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Thread: Help buying my first bandsaw(s)

  1. #46
    Not up to speed on a hundred year old cast iron saws, that is, if they go by specified throat capacity (blade to column)
    or wheel size, but nearly all modern 2 wheeled saws say made since the 60's, the specification is referring to the wheel size, in inches or millimetres 20"/ 500 or even a single figure referring to the metric on some Italian saws.
    That 3 wheeler saw would be an exception to what's regarded as the norm nowadays.
    Many of the new wave (less than the last decade I believe) of machines from SCM/Minimax/Centauro (Italian saws)
    have the wheel size also matching the resaw capacity,
    with more powerful motors, and will probably be a bit taller and heavier than the last generation of saws from Italy.

    The lighter of the industrial line Italian designs has been unchanged since the late 1980's, and probably still available yet, I'm not sure on that one?
    Although the more recent of them (still old generation) have a bit of extra dust extraction (another hole cut into the frames under trunion)
    and maybe some trunion design for rack and pinion table adjustment.
    That's it really, different paint, basically anything that sounds like an exotic Italian sports car, and is over that 200kg benchmark will be a good'un!
    Those Italians are renowned the world over for their ingenuity,
    but it's not only bandsaws you know!

    https://www.youtube.com/watch?v=T7eYB_xu7WE


    Those old generation Italian saws can be bought for the same money as a new single phase curve cutting machine (anything under 16" in my view)
    You will spot an Italian machine a mile away, the frames are the same, basically ACM's line of SNA, or heavier SNAC or equal to the SNAC line, Centauro's CL types and they all share the same standard parts.
    It might be worth scouring the net and adding "3 phase or three phase machines/machinery whilst your looking on CL.

    Good luck
    Last edited by Tom Trees; 08-10-2020 at 5:58 PM.

  2. #47
    Join Date
    May 2014
    Location
    Alberta
    Posts
    1,888
    It took me 6 years to find my Centauro 6oo . Used Italian saws are harder to come by where I live than other places. I could have bought several off ebay,and gone for a long road trip,however I had a good 18'' saw so I just waited until I found what I wanted and then I pounced. Literally I was on my way within half an hour of seeing the add and contacting the seller. My saw came from Calgary which is a 7 hour round trip for me ,I have purchased many machines from this city over the years. If you are looking used leave no stone unturned in your search,I talk to as many people as I can in other trades at jobsites,the lumber yards etc. Plus dig through all the classified adds I can find,used dealers ,auctions etc. Good luck.

  3. #48
    Join Date
    Feb 2017
    Location
    Northern Illinois
    Posts
    725
    It's hard to recommend a brand because everyone has their favorites. I own a Rikon 14" with enclosed cabinet and 1 1/2 HP motor (not sure what the current model number is). It is excellent for resawing, cutting curves, ripping instead of a table saw, and cutting bowl blanks from chunks of wood. I don't personally believe that, for hobby woodworkers, anything larger than a 14" is necessary. An 18" would be great but probably not required. The biggest advantage to the larger saw is power. I can't think of one situation where I needed larger than 11" resaw capacity which is what my 14" has. With an 18" the feed would be quicker than the 14" (larger motor) but I'm not always sure a faster feed does the best job.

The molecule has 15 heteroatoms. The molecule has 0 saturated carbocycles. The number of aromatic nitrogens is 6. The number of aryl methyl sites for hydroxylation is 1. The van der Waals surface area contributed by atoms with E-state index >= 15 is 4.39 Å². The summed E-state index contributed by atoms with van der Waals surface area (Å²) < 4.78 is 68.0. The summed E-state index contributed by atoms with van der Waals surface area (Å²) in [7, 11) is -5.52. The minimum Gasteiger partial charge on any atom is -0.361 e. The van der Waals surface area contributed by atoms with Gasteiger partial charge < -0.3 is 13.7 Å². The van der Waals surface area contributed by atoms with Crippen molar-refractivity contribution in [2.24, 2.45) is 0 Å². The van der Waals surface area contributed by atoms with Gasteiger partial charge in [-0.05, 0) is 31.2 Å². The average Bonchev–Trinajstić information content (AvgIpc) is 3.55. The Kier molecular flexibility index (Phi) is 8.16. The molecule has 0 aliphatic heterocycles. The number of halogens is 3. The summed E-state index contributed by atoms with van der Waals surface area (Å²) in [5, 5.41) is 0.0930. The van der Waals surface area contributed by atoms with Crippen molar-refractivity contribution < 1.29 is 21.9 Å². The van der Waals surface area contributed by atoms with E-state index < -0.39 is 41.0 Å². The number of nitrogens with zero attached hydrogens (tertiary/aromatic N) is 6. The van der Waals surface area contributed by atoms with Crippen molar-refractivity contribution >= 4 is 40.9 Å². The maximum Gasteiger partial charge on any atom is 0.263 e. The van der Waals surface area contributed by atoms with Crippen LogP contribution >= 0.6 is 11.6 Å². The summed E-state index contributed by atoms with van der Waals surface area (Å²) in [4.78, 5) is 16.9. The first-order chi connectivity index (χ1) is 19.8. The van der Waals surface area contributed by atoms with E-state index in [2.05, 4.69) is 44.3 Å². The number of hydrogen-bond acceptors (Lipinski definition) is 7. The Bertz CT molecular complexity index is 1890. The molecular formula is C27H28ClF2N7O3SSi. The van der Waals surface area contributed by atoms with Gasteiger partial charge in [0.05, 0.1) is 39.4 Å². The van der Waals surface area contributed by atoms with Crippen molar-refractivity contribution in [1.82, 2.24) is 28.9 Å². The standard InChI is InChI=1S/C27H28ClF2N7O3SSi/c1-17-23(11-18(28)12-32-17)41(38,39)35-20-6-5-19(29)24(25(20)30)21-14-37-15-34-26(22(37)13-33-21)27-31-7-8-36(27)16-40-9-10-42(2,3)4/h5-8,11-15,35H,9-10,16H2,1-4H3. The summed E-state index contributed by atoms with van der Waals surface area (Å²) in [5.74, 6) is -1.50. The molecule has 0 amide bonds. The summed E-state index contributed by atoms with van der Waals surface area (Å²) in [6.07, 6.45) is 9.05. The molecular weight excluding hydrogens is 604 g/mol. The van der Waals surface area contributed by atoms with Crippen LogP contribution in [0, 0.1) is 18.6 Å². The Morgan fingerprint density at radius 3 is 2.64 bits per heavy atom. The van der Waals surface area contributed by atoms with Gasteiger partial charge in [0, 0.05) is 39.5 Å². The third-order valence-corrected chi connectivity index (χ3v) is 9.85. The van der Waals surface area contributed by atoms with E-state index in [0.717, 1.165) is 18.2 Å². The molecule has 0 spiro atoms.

If you can afford it and have room, I have always thought it is a great idea to buy one saw for resawing and one for curve cutting, ripping, etc. That way you don't have to go through the process of changing blades and setting up the guides etc. to move from one operation to the next. Ideally you'd want 2 of the same saws so you could, if desired, switch blades between them. I have not bought the second one because I'm not sure if I'd really get the value. You can buy a 10" for curve cutting but ripping on that small a saw can be a problem with larger boards.

    While 2 saws are definitely a great idea, it's difficult to justify the expense unless you do a lot of resawing and other bandsaw cutting.

    So maybe start out with a single 14" until you see what you really use a bandsaw for.

  4. #49
    Join Date
    Jul 2020
    Location
    San Antonio, TX
    Posts
    23
    Blog Entries
    1
    I have found a Laguna 18BX for sale on CL with a mobile base for $1725. The owner says that he has made about 2 cuts with it and has decided to get out of the hobby. What are yalls thoughts? Looks very new.

  5. #50
    Join Date
    Jul 2020
    Location
    San Antonio, TX
    Posts
    23
    Blog Entries
    1
    Hey everyone!
    Thank you all for your help! I finally got my first bandsaw. I looked for about 4 months on CL and finally found a MM16 (Second generation) with 8 blades (1 Carbide x2) and a Lenox tensioning device. It was 60 miles from my house and I really enjoyed the man that I bought it from. THANK you again for your input. Im really excited out this one.

  6. #51
    Join Date
    Nov 2006
    Location
    Atlanta
    Posts
    960
    Great saw especially for your first time.

    but , we really need to see pictures.

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